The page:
Beginning in 1983, and for years following, the hottest Volkswagen Golf you could buy was the GTI, the car that created the hot hatch segment. Then in 2002, it was relegated to second-class status by the Volkswagen Golf R32, introduced to capitalize on the company’s success in rallying. Twenty years later, it remains atop the pecking order of the Volkswagen Golf, the econobox that made econoboxes acceptable to Americans.
2002 Volkswagen Golf R32
Debuting in Europe for 2002, and in America two years later, the R32 is a clear upgrade in performance from the GTI. Basically, it’s a Volkswagen Golf with a detuned version of the Audi TT’s 3.2-liter 24-valve, double-overhead cam narrow-angle V6 rated at 240 horsepower and 236 pound-feet of torque. A six-speed manual transmission is standard, a dual-clutch transmission, a first in a production car, is optional. Power is routed through the Audi TT’s Haldex all-wheel-drive system. VW replaces the GTI’s torsion-beam axle with a new multilink rear suspension, beefs up the anti-roll bars, quickens the rack and pinion power steering, hikes the spring rates and lowers the ride height by 0.9 inch.
It’s dressed it for success with revised front air intakes, a rear spoiler, rocker-panel extensions, darkened taillamp lenses, and “Deep Blue Pearl” paint. Inside, a leather-wrapped, three-spoke wheel, König front bucket seats, aluminum trim and optional leather seats complete the package.
The addition of 4Motion improves handling, but the added weight of the all-wheel-drive system and the car’s heavy standard equipment list results in the R32’s performance being close to the of the lighter, less powerful GTI.
2005 Volkswagen Golf R32
A reworked Golf R32 arrives on the Golf Mark V platform in Europe for 2005 and in America for 2008. Now boasting 250 horsepower it comes solely with a dual-clutch transmission with paddle shifters. Performance improves, however, with a 6.2-second 0-60 mph run, according to VW. As before, buyers get a well-equipped cabin, and each R32 has its production number laser etched on the steering wheel. There’re also numerous driver assistance safety features, including anti-lock brakes, electronic brakeforce distribution, brake assist, stability control and traction control.
2009 Volkswagen Golf R
Renamed the Golf R for 2009, Volkswagen’s hottest hatchback receives a heart transplant. Like the Audi TT, the R32’s narrow-angle 3.2-liter V6 is dropped in favor of a high-output, turbocharged 2.0-liter inline-four. Rated at 256 horsepower and 243 pound-feet of torque, it’s available solely with a six-speed manual. Offered in both two-and four-four-door models, it’s the first Golf to use LED tail lights and is lighter than the car it replaces. This improves performance. Its sole $1,500 option adds a sunroof, keyless entry, and navigation with an upgraded audio system. It reaches America in 2012.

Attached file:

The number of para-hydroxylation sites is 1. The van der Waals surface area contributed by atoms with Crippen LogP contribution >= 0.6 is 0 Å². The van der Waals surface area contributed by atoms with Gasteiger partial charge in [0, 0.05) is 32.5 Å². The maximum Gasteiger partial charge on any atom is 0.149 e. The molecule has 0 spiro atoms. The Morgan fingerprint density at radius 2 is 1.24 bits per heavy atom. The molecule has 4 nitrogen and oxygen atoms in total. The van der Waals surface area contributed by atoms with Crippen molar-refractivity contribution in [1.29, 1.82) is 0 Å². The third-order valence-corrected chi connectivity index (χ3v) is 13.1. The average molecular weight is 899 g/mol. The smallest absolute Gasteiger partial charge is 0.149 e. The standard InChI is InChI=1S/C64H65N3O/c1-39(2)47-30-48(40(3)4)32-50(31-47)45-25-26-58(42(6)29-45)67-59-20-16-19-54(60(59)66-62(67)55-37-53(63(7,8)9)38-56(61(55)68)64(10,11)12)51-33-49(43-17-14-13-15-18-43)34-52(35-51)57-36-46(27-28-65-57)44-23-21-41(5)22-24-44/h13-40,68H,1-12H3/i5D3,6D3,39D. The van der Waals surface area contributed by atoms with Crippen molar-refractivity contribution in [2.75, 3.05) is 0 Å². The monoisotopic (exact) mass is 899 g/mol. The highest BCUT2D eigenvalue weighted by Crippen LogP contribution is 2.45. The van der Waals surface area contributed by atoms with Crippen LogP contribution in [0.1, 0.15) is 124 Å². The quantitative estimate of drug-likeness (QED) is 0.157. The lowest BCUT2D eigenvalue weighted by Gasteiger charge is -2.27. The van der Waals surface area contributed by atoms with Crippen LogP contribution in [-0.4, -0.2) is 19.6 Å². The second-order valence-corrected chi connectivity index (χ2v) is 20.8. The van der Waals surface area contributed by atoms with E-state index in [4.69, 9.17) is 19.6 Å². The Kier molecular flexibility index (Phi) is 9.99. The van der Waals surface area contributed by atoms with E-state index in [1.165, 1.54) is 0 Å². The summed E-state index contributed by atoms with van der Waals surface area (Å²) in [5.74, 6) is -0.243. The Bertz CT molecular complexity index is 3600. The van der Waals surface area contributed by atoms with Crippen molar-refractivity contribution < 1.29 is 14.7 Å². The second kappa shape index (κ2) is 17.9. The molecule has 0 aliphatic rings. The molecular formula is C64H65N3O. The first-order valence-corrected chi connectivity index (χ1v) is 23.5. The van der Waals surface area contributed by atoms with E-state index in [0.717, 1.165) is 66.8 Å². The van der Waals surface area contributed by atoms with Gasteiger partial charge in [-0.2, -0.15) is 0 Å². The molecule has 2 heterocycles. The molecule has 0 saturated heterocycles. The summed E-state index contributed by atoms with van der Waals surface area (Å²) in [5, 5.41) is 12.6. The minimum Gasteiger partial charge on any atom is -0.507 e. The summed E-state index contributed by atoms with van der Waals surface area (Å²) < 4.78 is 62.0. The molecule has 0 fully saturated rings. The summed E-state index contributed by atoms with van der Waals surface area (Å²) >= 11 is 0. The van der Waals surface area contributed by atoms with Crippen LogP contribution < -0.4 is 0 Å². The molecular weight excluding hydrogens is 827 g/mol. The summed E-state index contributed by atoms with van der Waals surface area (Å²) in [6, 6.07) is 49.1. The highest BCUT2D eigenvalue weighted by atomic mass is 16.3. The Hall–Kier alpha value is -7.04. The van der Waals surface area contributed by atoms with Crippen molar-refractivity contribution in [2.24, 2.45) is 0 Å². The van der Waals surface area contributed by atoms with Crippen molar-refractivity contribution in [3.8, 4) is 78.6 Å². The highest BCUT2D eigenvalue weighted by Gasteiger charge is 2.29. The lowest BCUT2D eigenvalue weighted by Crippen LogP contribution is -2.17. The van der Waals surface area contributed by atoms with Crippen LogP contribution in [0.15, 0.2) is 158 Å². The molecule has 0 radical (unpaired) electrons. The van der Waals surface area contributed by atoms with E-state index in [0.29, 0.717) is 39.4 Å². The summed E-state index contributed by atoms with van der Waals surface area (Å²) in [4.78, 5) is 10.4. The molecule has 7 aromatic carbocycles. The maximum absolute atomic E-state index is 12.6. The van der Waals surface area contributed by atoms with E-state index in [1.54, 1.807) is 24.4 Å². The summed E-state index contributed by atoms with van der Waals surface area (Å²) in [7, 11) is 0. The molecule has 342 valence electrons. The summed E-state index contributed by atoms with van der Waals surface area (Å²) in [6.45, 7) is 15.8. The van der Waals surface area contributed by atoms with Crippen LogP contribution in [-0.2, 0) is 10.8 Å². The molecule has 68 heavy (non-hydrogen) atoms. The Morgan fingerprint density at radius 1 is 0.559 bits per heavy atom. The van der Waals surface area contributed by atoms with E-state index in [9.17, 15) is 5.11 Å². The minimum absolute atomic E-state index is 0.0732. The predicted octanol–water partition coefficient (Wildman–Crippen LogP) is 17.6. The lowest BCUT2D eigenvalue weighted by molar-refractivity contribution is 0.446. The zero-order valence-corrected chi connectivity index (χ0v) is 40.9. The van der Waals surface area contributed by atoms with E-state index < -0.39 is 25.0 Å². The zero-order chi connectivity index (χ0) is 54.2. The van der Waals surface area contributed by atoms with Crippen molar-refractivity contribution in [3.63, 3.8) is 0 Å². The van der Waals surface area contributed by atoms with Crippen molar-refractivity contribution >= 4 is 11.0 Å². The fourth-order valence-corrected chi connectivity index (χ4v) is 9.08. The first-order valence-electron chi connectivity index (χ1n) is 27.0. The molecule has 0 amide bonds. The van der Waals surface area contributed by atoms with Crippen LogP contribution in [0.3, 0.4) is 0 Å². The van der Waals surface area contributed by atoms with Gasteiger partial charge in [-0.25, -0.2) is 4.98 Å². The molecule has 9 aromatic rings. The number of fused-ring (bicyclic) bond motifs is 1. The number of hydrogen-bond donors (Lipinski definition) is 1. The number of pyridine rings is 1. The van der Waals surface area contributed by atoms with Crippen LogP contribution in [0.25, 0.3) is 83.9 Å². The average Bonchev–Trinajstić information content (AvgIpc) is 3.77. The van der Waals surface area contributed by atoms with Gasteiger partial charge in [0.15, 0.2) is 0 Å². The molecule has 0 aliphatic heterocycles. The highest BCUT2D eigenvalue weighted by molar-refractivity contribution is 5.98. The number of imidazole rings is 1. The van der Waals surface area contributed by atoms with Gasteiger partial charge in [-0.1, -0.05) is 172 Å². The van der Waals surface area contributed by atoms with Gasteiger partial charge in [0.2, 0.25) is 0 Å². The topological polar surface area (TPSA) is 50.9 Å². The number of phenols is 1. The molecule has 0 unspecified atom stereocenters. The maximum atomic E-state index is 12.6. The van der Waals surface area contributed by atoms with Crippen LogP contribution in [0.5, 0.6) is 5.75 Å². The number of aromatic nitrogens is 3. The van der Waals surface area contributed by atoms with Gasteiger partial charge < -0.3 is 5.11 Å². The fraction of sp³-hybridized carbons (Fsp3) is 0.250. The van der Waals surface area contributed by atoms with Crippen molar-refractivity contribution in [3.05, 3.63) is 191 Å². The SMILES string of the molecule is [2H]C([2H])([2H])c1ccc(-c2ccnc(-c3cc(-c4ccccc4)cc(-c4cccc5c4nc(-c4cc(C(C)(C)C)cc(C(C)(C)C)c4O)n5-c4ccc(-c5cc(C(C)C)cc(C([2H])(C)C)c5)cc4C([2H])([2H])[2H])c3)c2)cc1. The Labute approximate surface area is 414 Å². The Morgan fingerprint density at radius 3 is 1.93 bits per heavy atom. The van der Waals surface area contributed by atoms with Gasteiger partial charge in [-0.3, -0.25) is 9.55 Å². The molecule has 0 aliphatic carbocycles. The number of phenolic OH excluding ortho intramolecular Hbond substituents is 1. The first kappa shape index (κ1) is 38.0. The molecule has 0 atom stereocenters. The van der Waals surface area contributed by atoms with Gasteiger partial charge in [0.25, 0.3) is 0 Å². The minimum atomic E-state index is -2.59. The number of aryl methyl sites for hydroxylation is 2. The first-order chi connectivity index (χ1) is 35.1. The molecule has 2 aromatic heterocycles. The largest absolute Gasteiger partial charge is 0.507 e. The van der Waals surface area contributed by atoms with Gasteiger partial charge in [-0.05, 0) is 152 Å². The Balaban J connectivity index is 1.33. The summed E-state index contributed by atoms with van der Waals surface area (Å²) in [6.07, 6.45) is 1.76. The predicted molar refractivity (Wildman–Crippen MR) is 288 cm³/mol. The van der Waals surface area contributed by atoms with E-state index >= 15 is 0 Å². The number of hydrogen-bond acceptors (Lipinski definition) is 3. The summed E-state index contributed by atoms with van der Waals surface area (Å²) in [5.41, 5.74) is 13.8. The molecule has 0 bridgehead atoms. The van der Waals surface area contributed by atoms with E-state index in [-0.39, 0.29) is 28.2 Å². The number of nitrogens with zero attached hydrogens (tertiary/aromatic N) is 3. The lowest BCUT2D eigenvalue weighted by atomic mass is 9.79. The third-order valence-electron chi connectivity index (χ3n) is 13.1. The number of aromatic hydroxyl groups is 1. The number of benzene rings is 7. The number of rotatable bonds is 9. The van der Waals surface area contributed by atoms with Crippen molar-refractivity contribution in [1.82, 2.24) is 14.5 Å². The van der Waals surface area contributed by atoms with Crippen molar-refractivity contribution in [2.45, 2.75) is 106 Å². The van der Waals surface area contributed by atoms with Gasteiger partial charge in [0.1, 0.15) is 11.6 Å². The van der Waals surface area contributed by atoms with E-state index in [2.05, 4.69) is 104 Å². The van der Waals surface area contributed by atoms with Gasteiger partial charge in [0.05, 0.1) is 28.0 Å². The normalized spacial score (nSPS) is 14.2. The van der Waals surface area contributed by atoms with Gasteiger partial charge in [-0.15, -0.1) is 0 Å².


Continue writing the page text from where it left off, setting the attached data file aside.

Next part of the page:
2013 Volkswagen Golf R
The fourth-generation Golf R arrives in Europe for 2013, and in the U.S. for 2015. Generating a healthy 296 horsepower and 280 pound-feet of torque through a 6-speed manual or 6-speed dual-clutch transmission to all four wheels, with dual-clutch models getting launch control. The R’s direct-injected, turbocharged 2.0-liter four receives revised pistons and a larger turbocharger with a max boost pressure of 17.4 psi, while the Haldex all-wheel-drive system is updated to include torque vectoring. Engineers enhanced handling by adding adaptive damping and 19-inch wheels. Driver assistance safety features are added for 2016, including lane-departure warning, forward-collision warning, blind-spot monitoring, and adaptive cruise control.
Volkswagen claims a 0-62 mph run of 5.3 seconds with the manual and 4.9 seconds with the dual-clutch and a governed top speed of 155 mph. Not bad for a car that started life as a grocery getter.
2022 Volkswagen Golf R
Arriving later this year, Volkswagen promises the fifth iteration of the Golf R will deliver 315 horsepower and 310 pound-feet of torque. Engineers have revised the all-wheel-drive system to supply power between the front and rear axles, as well as between the two rear wheels. And, in a first for a Volkswagen, the new R will come with a Drift mode for track use.
The R’s interior features two large screens will display the expected instrumentation and infotainment features, while adding such essential information as boost pressure, gearbox temperature, torque, power, a G-meter, the torque distribution of the all-wheel-drive system, and a lap timer. A head-up display is optional.
While further details have yet to be confirmed, the 2022 Golf R should provide all the thrills its name promises.